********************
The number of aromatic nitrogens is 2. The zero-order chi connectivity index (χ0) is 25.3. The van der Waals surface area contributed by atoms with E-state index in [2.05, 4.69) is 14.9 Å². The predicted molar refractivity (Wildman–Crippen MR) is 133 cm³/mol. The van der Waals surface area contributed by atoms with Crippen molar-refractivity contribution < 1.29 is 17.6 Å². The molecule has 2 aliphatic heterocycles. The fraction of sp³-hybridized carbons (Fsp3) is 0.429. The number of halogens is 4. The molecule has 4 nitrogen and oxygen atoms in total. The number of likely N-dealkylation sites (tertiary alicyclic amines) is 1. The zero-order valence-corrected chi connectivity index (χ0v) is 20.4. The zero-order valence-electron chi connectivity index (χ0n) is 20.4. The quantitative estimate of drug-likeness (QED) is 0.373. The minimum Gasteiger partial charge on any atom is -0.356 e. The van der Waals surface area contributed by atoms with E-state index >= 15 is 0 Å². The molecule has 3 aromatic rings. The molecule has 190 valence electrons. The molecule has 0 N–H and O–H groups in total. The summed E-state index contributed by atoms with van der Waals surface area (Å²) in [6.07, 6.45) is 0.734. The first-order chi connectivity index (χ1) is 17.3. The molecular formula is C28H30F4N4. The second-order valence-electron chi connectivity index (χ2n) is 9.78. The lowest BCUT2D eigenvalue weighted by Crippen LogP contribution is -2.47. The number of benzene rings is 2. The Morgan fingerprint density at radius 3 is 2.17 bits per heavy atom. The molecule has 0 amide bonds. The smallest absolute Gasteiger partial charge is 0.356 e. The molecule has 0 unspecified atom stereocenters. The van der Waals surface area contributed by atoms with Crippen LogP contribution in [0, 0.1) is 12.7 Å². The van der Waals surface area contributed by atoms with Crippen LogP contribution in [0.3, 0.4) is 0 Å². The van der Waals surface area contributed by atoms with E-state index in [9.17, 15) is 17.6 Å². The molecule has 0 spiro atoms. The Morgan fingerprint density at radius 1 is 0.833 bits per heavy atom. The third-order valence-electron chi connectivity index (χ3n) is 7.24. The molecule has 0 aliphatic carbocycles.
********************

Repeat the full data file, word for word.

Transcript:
The number of aromatic nitrogens is 2. The zero-order chi connectivity index (χ0) is 25.3. The van der Waals surface area contributed by atoms with E-state index in [2.05, 4.69) is 14.9 Å². The predicted molar refractivity (Wildman–Crippen MR) is 133 cm³/mol. The van der Waals surface area contributed by atoms with Crippen molar-refractivity contribution < 1.29 is 17.6 Å². The molecule has 2 aliphatic heterocycles. The fraction of sp³-hybridized carbons (Fsp3) is 0.429. The number of halogens is 4. The molecule has 4 nitrogen and oxygen atoms in total. The number of likely N-dealkylation sites (tertiary alicyclic amines) is 1. The zero-order valence-corrected chi connectivity index (χ0v) is 20.4. The zero-order valence-electron chi connectivity index (χ0n) is 20.4. The quantitative estimate of drug-likeness (QED) is 0.373. The minimum Gasteiger partial charge on any atom is -0.356 e. The van der Waals surface area contributed by atoms with E-state index >= 15 is 0 Å². The molecule has 3 aromatic rings. The molecule has 190 valence electrons. The molecule has 0 N–H and O–H groups in total. The summed E-state index contributed by atoms with van der Waals surface area (Å²) in [6.07, 6.45) is 0.734. The first-order chi connectivity index (χ1) is 17.3. The molecular formula is C28H30F4N4. The second-order valence-electron chi connectivity index (χ2n) is 9.78. The lowest BCUT2D eigenvalue weighted by Crippen LogP contribution is -2.47. The number of benzene rings is 2. The Morgan fingerprint density at radius 3 is 2.17 bits per heavy atom. The molecule has 0 amide bonds. The smallest absolute Gasteiger partial charge is 0.356 e. The molecule has 0 unspecified atom stereocenters. The van der Waals surface area contributed by atoms with Crippen LogP contribution in [0, 0.1) is 12.7 Å². The van der Waals surface area contributed by atoms with Crippen LogP contribution in [0.3, 0.4) is 0 Å². The van der Waals surface area contributed by atoms with E-state index in [9.17, 15) is 17.6 Å². The molecule has 0 spiro atoms. The Morgan fingerprint density at radius 1 is 0.833 bits per heavy atom. The third-order valence-electron chi connectivity index (χ3n) is 7.24. The molecule has 0 aliphatic carbocycles.